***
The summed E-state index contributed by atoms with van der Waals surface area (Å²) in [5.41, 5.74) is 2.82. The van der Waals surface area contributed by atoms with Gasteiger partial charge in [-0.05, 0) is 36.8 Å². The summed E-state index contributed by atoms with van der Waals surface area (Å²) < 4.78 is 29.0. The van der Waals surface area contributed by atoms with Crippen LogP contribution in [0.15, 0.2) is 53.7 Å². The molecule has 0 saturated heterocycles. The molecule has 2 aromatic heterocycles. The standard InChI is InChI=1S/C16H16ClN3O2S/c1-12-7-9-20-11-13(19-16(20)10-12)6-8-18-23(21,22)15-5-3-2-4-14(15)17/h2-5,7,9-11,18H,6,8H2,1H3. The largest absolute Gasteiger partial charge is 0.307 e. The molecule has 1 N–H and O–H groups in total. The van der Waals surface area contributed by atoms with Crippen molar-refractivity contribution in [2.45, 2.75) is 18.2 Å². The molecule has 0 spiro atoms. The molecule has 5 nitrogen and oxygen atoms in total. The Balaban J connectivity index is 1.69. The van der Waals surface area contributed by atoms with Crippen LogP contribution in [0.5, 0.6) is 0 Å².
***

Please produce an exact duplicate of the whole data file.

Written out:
The summed E-state index contributed by atoms with van der Waals surface area (Å²) in [5.41, 5.74) is 2.82. The van der Waals surface area contributed by atoms with Gasteiger partial charge in [-0.05, 0) is 36.8 Å². The summed E-state index contributed by atoms with van der Waals surface area (Å²) < 4.78 is 29.0. The van der Waals surface area contributed by atoms with Crippen LogP contribution in [0.15, 0.2) is 53.7 Å². The molecule has 0 saturated heterocycles. The molecule has 2 aromatic heterocycles. The standard InChI is InChI=1S/C16H16ClN3O2S/c1-12-7-9-20-11-13(19-16(20)10-12)6-8-18-23(21,22)15-5-3-2-4-14(15)17/h2-5,7,9-11,18H,6,8H2,1H3. The largest absolute Gasteiger partial charge is 0.307 e. The molecule has 1 N–H and O–H groups in total. The van der Waals surface area contributed by atoms with Crippen molar-refractivity contribution in [2.45, 2.75) is 18.2 Å². The molecule has 0 spiro atoms. The molecule has 5 nitrogen and oxygen atoms in total. The Balaban J connectivity index is 1.69. The van der Waals surface area contributed by atoms with Crippen LogP contribution in [0.5, 0.6) is 0 Å².